The Fourteenth Gyalwa Karmapa received the “Vajrakilaya (Dorje Phurba) Tantra” from Tertön Chögyur Lingpa and therefore was able to introduce the Cham ceremonial dances, which enacted the eight manifestations of Guru Padmasambhava, and founded the Phurpa Drubchen during the month of Saga Dawa at Tsurphu Monastery. Vajrakilaya is a wrathful manifestation of the enlightened activity of purification. The practice of Vajrakilaya is carried out to remove intense inner and outer obstacles to peace, happiness, and enlightenment. Drubchen means “great accomplishment” in Tibetan and is one of the most elaborate forms of Vajrayana practice; it is a rare opportunity to concentrate body, speech, and mind in application, resulting in realization and merit to sustain spiritual development in this and future lives. Participation in a Drubchen is said to engender merit and potential realization equal to one year of retreat. Dedicating the practice for the welfare of all sentient beings extends this benefit and enhances world peace and prosperity. As we saw, Chögyur Lingpa is referred to as a student of the Karmapa, so their Guru-disciple relationship was quite intensive. The Tertön had received a visionary prediction from Guru Padmasambhava in which the fifteenth through twenty-first incarnations of the Karmapa were recorded in writing and in painting.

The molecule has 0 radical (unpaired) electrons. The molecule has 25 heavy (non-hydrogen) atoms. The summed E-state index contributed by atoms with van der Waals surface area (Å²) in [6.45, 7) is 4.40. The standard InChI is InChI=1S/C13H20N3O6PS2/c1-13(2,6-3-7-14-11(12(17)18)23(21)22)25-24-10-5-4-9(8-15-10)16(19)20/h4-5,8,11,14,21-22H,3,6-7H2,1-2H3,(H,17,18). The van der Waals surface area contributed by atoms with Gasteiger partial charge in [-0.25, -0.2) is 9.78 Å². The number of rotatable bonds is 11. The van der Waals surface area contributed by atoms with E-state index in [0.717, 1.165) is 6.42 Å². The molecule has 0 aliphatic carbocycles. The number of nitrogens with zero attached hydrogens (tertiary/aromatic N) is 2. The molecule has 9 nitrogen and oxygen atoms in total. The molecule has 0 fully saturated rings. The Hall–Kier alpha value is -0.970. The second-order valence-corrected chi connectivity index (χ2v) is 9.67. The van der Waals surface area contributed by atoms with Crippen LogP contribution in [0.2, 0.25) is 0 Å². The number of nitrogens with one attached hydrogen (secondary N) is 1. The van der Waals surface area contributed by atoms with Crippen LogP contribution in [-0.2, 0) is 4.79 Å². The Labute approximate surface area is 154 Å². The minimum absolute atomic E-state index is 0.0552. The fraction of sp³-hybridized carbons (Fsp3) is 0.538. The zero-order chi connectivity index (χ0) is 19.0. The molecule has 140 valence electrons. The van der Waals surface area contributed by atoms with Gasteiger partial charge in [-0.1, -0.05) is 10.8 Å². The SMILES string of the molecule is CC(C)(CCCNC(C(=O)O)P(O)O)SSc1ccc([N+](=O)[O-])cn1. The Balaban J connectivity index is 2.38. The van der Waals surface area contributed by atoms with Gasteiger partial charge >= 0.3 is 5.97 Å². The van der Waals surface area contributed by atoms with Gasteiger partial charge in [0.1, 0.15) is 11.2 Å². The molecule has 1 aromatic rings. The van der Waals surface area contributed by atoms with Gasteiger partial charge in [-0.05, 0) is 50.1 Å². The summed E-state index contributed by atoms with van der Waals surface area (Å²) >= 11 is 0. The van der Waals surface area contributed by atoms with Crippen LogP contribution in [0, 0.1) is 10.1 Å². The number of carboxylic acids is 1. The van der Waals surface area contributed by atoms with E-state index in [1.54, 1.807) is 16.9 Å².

Having enthroned the Tenth Tai Situpa with the Red Vajra Crown and later having left detailed instructions about his next incarnation, Thegpa Chögi Dorje, “Vajra of the Supreme Way,” passed into Parinirvana at the age of 71. The Gyalwa Karmapa’s spiritual heir was his heart-son, Jamgon Kongtrul Lodrö Thaye, who became the thirty-seventh revered bead in the Golden Rosary of Kagyü Mahasiddhas.

The world we live in is getting smaller and people’s actions have tremendous impact. In the era in which we live people cannot get away with clinging to their beliefs. We need to step outside the boundaries of Buddhism and really go out and share the benefits of our Buddhist practice with the rest of the world.”
— His Holiness the Seventeenth Gyalwa Karmapa, Ogyen Trinley Dorje

References:

Kagyu Office of His Holiness the 17th Gyalwang Karmapa, Ogyen Trinley Dorje, “The Golden Rosary” (2008).

Jamgon Kongtrul Lodrö Taye, “Myriad Worlds. Buddhist Cosmology in Abhidharma, Kalacakra, and Dzog-chen,” transl. & ed. by the International Transl. Com. founded by the V.V. Kalu Rinpoche, N.Y., 1995, pages 27 & 29.

“The Rain of Wisdom. The Vajra Songs of the Kagyü Gurus,” transl. under the direction of Chögyam Trungpa by the Nalanda Translation Com., Boston & London, 1980, pages 76-80.

Simhanada, “The 14 th Gyalwa Karmapa” (2008).

May all living beings experience joy that comes from combining the view, activity, and meditation!

(With sincere gratitude to Khenpo Karma Namgyal for his immense generosity, compiled & written for English-speaking visitors of Karma Lekshey Ling Institute by Gaby Hollmann, responsible for all mistakes, Munich, 2008; copyright.)